I got involved somewhere along the line this year in two more book clubs. One is more a social group and has all but decided to do away with the book part of the book club. I did read and discuss The Immortal Life of Henrietta Lacks (and my regular group was reading that as well) and then we moved onto The Hunger Games, but the group decided not to meet to discuss that one.
The Immortal Life of Henrietta Lacks was fascinating. I think it changed me in some way, but I'm not entirely sure how--it probably has something to do with the subtle ways that poverty and racism have affected our lives in the U.S. We usually talk about overt situations and consequences of these problems, but this story showed a completely different manifestation. It was powerful for sure.
The Hunger Games was a much lighter read--and because it's a young adult novel, a bit emotionally tedious at times--but overall thought provoking enough that I plan to read the rest of the trilogy.
Meanwhile, back at the regular group we read Let the Great World Spin. I thought I'd hate this book, so I know I would never have read it without the book club. But this turned out to be one I'm now placing on my favorites list. A book about a high wire that is and isn't about 9/11. It explores the idea, from different angles, that one event can alter many different lives in many different ways. It demonstrates how everything we experience is part of some giant ripple effect. I enjoyed the way the author weaved the stories together. It seemed fitting for such a topic.
The next book was a book I chose because I've been told to read it for a few years by a couple I know. Case Histories is a noir from a female writer. I enjoyed the writing and a woman's take on this familiar genre. The book still haunts me and turned that familiar genre a bit on its end. I will long remember this one for its dark imagery, devastated characters, and the microscopic examination of how we just keep on no matter our experiences because what else can we do?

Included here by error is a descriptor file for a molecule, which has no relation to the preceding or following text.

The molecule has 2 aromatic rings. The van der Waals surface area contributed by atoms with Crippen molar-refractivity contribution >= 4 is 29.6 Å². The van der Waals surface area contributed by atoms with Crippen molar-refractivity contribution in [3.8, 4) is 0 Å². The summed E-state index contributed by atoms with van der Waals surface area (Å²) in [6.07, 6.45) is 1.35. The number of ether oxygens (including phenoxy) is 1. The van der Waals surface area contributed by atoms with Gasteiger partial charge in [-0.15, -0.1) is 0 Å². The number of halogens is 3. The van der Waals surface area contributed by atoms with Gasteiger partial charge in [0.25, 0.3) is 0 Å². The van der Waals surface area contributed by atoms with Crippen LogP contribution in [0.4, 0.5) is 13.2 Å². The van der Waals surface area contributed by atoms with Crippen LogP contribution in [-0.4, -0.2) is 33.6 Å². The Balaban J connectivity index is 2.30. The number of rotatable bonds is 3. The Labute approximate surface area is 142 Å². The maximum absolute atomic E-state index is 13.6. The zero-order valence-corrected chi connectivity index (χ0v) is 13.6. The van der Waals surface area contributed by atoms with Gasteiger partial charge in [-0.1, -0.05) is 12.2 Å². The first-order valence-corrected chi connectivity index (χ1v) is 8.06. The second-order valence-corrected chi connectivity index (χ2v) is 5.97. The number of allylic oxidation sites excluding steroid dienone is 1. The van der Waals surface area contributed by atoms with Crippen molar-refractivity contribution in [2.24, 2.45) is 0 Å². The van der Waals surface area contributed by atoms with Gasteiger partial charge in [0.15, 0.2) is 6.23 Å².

Then we moved on to Superfreakenomics. An OK book. I never read the original but this one was interesting enough. I liked the different approaches to looking at global warming and prostitution. It was worth reading the book for the history lesson about hospital hand washing if for no other reason.
The regular book club decided to read a lot of non-fiction in the last part of the year. I'm ok with non-fiction here and there, but four books in a row was a bit too much to muster. Being so busy, I decided to skip Gardner Heist and Lit. I'm hoping we'll be back on track with fiction by January.
The third book club is one is a spin-off of the regular one (in a way) for me. I was introduced to it by someone from my regular club. They only meet every six weeks, so the pace is a bit more relaxed. The two books I read with the group were both thoughtful, more literary pieces than what we usually read in my regular group. I liked The Gate at the Stairs and The Housekeeper and the Professor, but not enough to really spend time discussing them. The former was about coming-of-age and the second was about the meaning of love. Good reads.